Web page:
This option immediate_sync will prevent to generate all snapshot files again when add a new article in the replication, but it still need schema lock to check all articles modification.

If you have a large number of articles and a bunch of subscribers, you might face the situation you have to add a new article in your transactional replication and after run the snapshot the article is not propagating to the subscribers.

First, check your publication settings.

exec sp_helppublication 'PublicationName'

If you are using the settings immediate_sync and allow_anonymous false you can run the procedure below to solve the issue that your new article didn’t propagate to your subscribers.

exec sp_refreshsubscriptions 'PublicationName'

T-SQL script to get detailed login permissions

This script is very helpful when you need to know all the permissions a user have in detail.


SELECT distinct 
@@SERVERNAME as ServerName
, UserName as LoginName
, UserType as LoginType
, DatabaseUserName
, Role
, PermissionType
, PermissionState
, DatabaseName = db_name()
, ObjectName  -- can be an object or the entire database
, ObjectType
, ColumnName
--	, item -- used to check consistencies in each subquery
    UserName =,
    UserType = CASE princ.type
                    WHEN 'S' THEN 'SQL'
                    WHEN 'U' THEN 'Windows'
					WHEN 'G' THEN 'Windows Group'
					WHEN 'R' THEN 'Database Role'
					ELSE princ.type 
    DatabaseUserName =,       
    Role =,      
    PermissionType = perm.permission_name,       
    PermissionState = perm.state_desc,       
    ObjectType = obj.type_desc,
    ObjectName = coalesce(OBJECT_NAME(perm.major_id), db_name()),
    ColumnName =,
	1 as item
    sys.database_principals princ  
LEFT JOIN sys.login_token ulogin on princ.sid = ulogin.sid
LEFT JOIN sys.database_permissions perm ON perm.grantee_principal_id = princ.principal_id
LEFT JOIN sys.columns col ON col.object_id = perm.major_id AND col.column_id = perm.minor_id
LEFT JOIN sys.objects obj ON perm.major_id = obj.object_id
WHERE perm.permission_name <> 'CONNECT' 
    UserName = ,
    UserType = CASE memberprinc.type
                    WHEN 'S' THEN 'SQL'
                    WHEN 'U' THEN 'Windows'
					WHEN 'G' THEN 'Windows Group'
					WHEN 'R' THEN 'Database Role'
					else memberprinc.type 
    DatabaseUserName =,   
    Role =,      
    PermissionType = perm.permission_name,       
    PermissionState = perm.state_desc,       
    ObjectType = obj.type_desc,
    ObjectName = db_name(),
    ColumnName =,
	2 as item
    sys.database_role_members members
INNER JOIN sys.database_principals roleprinc ON roleprinc.principal_id = members.role_principal_id
INNER JOIN sys.database_principals memberprinc ON memberprinc.principal_id = members.member_principal_id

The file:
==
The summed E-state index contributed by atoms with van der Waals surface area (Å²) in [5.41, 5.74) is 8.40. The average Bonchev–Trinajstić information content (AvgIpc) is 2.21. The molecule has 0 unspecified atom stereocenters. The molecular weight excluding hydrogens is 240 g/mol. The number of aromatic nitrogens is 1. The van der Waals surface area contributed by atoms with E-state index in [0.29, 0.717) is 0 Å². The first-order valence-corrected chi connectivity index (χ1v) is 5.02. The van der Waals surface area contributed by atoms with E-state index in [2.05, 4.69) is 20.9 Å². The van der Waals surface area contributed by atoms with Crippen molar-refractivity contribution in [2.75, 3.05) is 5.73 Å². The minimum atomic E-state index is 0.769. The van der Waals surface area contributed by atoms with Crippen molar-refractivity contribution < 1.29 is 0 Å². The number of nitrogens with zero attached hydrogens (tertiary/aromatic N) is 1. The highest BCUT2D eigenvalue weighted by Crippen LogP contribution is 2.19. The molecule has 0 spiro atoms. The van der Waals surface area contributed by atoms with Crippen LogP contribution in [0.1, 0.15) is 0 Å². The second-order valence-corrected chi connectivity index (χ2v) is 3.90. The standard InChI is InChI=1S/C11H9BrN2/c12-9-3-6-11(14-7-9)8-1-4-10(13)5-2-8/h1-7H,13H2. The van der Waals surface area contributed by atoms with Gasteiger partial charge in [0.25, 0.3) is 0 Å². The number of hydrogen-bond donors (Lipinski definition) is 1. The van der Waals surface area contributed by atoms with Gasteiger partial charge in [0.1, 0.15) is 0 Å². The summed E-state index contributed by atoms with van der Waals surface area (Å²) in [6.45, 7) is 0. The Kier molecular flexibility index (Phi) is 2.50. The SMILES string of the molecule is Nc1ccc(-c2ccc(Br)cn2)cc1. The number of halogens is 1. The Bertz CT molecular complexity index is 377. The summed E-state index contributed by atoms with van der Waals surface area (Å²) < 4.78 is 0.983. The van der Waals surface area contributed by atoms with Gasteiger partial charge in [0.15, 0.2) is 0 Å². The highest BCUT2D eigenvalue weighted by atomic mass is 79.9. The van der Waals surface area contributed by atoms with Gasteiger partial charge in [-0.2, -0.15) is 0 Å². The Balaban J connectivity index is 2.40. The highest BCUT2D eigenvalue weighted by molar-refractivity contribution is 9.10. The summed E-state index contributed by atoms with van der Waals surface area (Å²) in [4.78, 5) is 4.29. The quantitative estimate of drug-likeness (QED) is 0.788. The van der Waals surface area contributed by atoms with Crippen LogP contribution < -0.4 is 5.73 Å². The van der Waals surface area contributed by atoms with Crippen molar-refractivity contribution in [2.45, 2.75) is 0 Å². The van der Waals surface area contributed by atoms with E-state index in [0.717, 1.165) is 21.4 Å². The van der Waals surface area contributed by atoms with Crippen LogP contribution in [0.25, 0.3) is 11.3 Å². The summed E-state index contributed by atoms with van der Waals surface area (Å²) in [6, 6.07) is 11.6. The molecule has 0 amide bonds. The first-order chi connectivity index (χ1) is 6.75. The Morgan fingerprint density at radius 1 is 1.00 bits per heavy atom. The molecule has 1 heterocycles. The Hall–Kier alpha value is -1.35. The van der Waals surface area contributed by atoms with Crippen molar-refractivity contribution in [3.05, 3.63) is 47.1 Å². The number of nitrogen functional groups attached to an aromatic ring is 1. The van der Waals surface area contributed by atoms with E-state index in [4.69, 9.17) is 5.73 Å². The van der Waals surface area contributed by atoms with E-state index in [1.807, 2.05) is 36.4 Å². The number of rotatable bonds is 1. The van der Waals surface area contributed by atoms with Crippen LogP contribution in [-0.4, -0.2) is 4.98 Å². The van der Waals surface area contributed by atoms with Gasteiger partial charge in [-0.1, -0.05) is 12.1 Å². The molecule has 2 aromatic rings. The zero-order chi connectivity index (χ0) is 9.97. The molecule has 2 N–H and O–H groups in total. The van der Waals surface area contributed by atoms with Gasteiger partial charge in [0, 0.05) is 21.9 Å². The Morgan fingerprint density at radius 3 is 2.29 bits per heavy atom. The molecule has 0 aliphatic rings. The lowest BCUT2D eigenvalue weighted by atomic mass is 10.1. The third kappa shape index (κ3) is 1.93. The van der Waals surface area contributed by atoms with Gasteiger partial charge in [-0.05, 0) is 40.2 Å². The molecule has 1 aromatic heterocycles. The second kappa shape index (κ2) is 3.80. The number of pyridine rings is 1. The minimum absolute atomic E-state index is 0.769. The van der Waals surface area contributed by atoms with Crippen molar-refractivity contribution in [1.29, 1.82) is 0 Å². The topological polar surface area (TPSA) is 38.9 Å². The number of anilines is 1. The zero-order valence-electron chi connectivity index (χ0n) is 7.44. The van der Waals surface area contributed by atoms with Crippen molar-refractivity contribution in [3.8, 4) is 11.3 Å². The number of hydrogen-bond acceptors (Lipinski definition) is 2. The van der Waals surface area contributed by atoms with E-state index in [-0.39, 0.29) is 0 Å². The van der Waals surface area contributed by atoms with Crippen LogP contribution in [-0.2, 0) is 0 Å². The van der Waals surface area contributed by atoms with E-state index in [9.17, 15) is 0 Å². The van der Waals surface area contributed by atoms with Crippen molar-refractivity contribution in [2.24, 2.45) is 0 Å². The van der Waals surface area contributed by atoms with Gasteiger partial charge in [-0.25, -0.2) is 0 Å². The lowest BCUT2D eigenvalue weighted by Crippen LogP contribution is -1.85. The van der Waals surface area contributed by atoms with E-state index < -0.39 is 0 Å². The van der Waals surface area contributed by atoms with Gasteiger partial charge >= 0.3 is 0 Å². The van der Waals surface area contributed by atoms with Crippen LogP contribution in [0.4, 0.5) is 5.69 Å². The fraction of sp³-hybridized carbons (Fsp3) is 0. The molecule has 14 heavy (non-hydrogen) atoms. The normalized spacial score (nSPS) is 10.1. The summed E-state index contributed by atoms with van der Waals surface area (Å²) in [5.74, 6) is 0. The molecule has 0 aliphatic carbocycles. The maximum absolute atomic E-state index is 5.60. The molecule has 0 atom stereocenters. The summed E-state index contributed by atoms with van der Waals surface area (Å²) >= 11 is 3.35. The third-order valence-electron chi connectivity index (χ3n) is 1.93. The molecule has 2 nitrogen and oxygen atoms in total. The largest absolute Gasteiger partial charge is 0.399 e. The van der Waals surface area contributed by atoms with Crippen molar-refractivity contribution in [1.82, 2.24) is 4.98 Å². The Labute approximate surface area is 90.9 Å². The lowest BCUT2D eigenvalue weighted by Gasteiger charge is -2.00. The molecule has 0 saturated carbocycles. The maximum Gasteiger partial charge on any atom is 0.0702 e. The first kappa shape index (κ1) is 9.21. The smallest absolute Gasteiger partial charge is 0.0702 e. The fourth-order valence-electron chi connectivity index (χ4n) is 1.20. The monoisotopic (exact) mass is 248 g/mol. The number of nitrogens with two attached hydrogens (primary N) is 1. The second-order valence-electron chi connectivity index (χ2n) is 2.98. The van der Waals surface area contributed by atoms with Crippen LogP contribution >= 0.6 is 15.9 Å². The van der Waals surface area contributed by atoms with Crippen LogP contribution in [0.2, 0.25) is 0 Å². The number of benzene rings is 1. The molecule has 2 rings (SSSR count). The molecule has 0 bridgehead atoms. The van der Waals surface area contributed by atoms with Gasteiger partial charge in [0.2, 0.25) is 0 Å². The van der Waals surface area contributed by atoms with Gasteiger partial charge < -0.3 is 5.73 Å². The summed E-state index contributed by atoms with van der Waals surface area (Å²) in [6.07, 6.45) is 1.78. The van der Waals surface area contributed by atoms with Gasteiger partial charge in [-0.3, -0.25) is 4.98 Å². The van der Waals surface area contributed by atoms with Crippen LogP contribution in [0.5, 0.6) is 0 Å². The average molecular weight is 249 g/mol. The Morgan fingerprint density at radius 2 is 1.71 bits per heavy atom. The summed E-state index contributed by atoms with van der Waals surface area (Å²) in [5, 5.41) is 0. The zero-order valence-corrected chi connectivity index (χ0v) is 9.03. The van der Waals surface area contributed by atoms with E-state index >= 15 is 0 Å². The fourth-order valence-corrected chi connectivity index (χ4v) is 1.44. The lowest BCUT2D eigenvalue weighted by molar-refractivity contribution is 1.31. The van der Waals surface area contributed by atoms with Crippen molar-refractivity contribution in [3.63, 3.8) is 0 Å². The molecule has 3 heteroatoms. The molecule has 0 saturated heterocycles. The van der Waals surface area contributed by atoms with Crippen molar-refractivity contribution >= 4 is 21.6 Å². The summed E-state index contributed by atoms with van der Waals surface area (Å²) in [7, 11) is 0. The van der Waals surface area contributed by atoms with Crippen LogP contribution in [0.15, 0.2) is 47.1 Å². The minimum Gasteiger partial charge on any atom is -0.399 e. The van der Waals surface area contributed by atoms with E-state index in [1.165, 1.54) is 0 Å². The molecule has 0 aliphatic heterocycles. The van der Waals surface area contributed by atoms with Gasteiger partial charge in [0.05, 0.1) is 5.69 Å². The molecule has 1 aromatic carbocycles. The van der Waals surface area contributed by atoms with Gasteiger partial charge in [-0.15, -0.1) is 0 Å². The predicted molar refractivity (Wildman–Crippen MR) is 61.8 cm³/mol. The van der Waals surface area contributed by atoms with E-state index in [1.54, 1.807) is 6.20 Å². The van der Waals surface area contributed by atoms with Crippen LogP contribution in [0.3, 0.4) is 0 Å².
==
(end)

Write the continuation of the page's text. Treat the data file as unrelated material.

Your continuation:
LEFT JOIN sys.login_token ulogin on memberprinc.sid = ulogin.sid
LEFT JOIN sys.database_permissions perm ON perm.grantee_principal_id = roleprinc.principal_id
LEFT JOIN sys.columns col on col.object_id = perm.major_id AND col.column_id = perm.minor_id
LEFT JOIN sys.objects obj ON perm.major_id = obj.object_id
    UserName =,
    UserType = 
	CASE roleprinc.type
                    WHEN 'S' THEN 'SQL'
                    WHEN 'U' THEN 'Windows'
					WHEN 'G' THEN 'Windows Group'
					WHEN 'R' THEN 'Database Role'
					ELSE roleprinc.type 
    DatabaseUserName =,
    Role =,      
    PermissionType = perm.permission_name,       
    PermissionState = perm.state_desc,       
    ObjectType = obj.type_desc,
    ObjectName = coalesce(OBJECT_NAME(perm.major_id), db_name()),
    ColumnName =,
	3 as item
    sys.database_principals roleprinc 
LEFT JOIN sys.database_permissions perm ON perm.grantee_principal_id = roleprinc.principal_id
LEFT JOIN sys.columns col on col.object_id = perm.major_id AND col.column_id = perm.minor_id                   
LEFT JOIN sys.objects obj ON obj.object_id = perm.major_id
    UserName = collate Latin1_General_CI_AS,
    UserType = CASE princ.type
                    WHEN 'S' THEN 'SQL'
                    WHEN 'U' THEN 'Windows'
					WHEN 'G' THEN 'Windows Group'
					WHEN 'R' THEN 'Database Role'
					ELSE princ.type 
                END ,  
    DatabaseUserName = collate Latin1_General_CI_AS,
    Role =  CASE 
                WHEN logins.sysadmin = 1 THEN 'sysadmin'
                WHEN logins.securityadmin = 1 THEN 'securityadmin'
                WHEN logins.serveradmin = 1 THEN 'serveradmin'
                WHEN logins.setupadmin = 1 THEN 'setupadmin'
                WHEN logins.processadmin = 1 THEN 'processadmin'